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I have about 750,000,000 files I need to store on disk. What's more is I need to be able to access these files randomly--any given file at any time--in the shortest time possible. What do I need to do to make accessing these files fastest?

Think of it like a hash table, only the hash keys are the filenames and the associated values are the files' data.

A coworker said to organize them into directories like this: if I want to store a file named "foobar.txt" and it's stored on the D: drive, put the file in "D:\f\o\o\b\a\r.\t\x\t". He couldn't explain why this was a good idea though. Is there anything to this idea?

Any ideas?

The crux of this is finding a file. What's the fastest way to find a file by name to open?

EDIT:

  • I have no control over the file system upon which this data is stored. It's going to be NTFS or FAT32.
  • Storing the file data in a database is not an option.
  • Files are going to be very small--maximum of probably 1 kb.
  • The drives are going to be solid state.
  • Data access is virtually random, but I could probably figure out a priority for each file based on how often it is requested. Some files will be accessed much more than others.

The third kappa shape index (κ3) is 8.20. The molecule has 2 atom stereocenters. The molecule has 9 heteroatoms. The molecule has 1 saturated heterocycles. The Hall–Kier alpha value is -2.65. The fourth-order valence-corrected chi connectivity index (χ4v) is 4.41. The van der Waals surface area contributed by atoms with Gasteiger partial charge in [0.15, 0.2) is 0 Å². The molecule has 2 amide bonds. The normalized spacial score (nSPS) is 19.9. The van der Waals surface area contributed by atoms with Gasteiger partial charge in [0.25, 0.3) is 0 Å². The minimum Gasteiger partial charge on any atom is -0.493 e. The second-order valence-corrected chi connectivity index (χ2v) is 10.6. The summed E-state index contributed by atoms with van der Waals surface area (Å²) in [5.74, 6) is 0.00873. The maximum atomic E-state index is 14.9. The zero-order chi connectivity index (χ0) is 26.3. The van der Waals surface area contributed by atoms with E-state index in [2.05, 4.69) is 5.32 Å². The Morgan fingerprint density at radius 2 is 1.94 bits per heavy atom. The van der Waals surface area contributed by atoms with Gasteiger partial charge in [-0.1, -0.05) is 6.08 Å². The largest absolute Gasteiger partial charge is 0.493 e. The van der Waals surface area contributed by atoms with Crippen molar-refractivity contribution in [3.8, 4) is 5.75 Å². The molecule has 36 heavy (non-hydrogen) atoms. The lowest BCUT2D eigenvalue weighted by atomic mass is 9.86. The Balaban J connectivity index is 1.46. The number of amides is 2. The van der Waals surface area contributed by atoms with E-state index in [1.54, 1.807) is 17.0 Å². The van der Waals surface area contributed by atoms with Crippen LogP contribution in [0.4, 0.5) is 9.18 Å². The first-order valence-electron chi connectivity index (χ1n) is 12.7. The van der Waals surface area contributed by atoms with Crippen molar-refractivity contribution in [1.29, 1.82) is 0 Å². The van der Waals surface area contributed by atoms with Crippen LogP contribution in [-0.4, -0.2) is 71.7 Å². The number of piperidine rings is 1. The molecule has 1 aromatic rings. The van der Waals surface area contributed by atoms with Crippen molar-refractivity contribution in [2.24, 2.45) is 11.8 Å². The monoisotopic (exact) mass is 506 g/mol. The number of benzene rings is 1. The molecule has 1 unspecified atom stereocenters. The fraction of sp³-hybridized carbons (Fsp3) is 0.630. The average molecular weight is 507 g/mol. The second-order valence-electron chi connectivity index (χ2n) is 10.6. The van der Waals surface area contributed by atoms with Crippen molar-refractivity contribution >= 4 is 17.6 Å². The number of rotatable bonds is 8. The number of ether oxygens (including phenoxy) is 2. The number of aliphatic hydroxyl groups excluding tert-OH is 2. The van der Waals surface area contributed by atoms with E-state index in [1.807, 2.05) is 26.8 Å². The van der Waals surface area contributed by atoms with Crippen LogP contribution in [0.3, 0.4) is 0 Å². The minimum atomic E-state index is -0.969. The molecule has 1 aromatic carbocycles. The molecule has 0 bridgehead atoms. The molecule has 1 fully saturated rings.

• Items will constantly be added, and sometimes deleted.
  • It would be impractical to consolidate multiple files into single files because there's no logical association between files.
  • I would love to gather some metrics by running tests on this stuff, but that endeavour could become as consuming as the project itself!
  • EDIT2:

    I want to upvote several thorough answers, whether they're spot-on or not, and cannot because of my newbie status. Sorry guys!

    share|improve this question
        
    Is this data static (750mil is it), or are you adding to it (Adding more files on a periodic basis)? Can it be read only or do you also need to be able to update files? Is it truly random file access, or are there any sort of access patterns you might observe on closer inspection? –  Scanningcrew Nov 7 '09 at 6:18
        
    Updated question to answer this. (More files added on periodic basis, files deleted somewhat infrequently. Access is random, but some files will be accessed much more than others.) –  JamesBrownIsDead Nov 7 '09 at 6:25
        
    Re your EDIT2 comment, you only need 15 rep to vote up. See stackoverflow.com/faq for details. –  Greg Hewgill Nov 7 '09 at 7:03

    10 Answers 10

    This sounds like it's going to be largely a question of filesystem choice. One option to look at might be ZFS, it's designed for high volume applications.